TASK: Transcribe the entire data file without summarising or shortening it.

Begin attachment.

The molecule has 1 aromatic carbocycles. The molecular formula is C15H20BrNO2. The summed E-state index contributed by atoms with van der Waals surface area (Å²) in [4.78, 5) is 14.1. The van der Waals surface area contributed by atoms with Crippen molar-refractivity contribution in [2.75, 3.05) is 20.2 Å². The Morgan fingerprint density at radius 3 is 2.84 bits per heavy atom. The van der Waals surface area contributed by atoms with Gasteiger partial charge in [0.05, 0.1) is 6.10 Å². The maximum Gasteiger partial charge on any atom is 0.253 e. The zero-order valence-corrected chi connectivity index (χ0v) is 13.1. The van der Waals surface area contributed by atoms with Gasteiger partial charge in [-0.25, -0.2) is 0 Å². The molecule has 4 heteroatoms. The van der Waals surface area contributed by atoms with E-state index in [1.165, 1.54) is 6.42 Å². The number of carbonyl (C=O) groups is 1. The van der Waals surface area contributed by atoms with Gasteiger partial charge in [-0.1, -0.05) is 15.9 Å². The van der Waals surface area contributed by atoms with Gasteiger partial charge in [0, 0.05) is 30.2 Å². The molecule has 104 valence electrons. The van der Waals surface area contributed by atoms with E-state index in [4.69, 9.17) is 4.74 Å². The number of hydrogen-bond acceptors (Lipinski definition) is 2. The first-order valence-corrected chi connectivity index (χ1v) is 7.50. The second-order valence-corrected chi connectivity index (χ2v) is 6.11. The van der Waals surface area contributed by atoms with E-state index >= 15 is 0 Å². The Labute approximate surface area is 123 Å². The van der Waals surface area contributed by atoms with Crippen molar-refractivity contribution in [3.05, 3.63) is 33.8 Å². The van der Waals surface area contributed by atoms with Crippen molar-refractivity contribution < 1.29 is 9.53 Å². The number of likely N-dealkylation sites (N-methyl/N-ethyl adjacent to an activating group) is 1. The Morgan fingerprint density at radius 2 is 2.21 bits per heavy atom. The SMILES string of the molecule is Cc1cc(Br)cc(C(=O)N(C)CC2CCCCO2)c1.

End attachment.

The molecule has 1 aromatic carbocycles. The molecular formula is C15H20BrNO2. The summed E-state index contributed by atoms with van der Waals surface area (Å²) in [4.78, 5) is 14.1. The van der Waals surface area contributed by atoms with Crippen molar-refractivity contribution in [2.75, 3.05) is 20.2 Å². The Morgan fingerprint density at radius 3 is 2.84 bits per heavy atom. The van der Waals surface area contributed by atoms with Gasteiger partial charge in [0.05, 0.1) is 6.10 Å². The maximum Gasteiger partial charge on any atom is 0.253 e. The zero-order valence-corrected chi connectivity index (χ0v) is 13.1. The van der Waals surface area contributed by atoms with Gasteiger partial charge in [-0.25, -0.2) is 0 Å². The molecule has 4 heteroatoms. The van der Waals surface area contributed by atoms with E-state index in [1.165, 1.54) is 6.42 Å². The number of carbonyl (C=O) groups is 1. The van der Waals surface area contributed by atoms with Gasteiger partial charge in [-0.1, -0.05) is 15.9 Å². The van der Waals surface area contributed by atoms with Gasteiger partial charge in [0, 0.05) is 30.2 Å². The molecule has 104 valence electrons. The van der Waals surface area contributed by atoms with E-state index in [4.69, 9.17) is 4.74 Å². The number of hydrogen-bond acceptors (Lipinski definition) is 2. The first-order valence-corrected chi connectivity index (χ1v) is 7.50. The second-order valence-corrected chi connectivity index (χ2v) is 6.11. The van der Waals surface area contributed by atoms with E-state index >= 15 is 0 Å². The Labute approximate surface area is 123 Å². The van der Waals surface area contributed by atoms with Crippen molar-refractivity contribution in [3.05, 3.63) is 33.8 Å². The van der Waals surface area contributed by atoms with Crippen molar-refractivity contribution < 1.29 is 9.53 Å². The number of likely N-dealkylation sites (N-methyl/N-ethyl adjacent to an activating group) is 1. The Morgan fingerprint density at radius 2 is 2.21 bits per heavy atom. The SMILES string of the molecule is Cc1cc(Br)cc(C(=O)N(C)CC2CCCCO2)c1.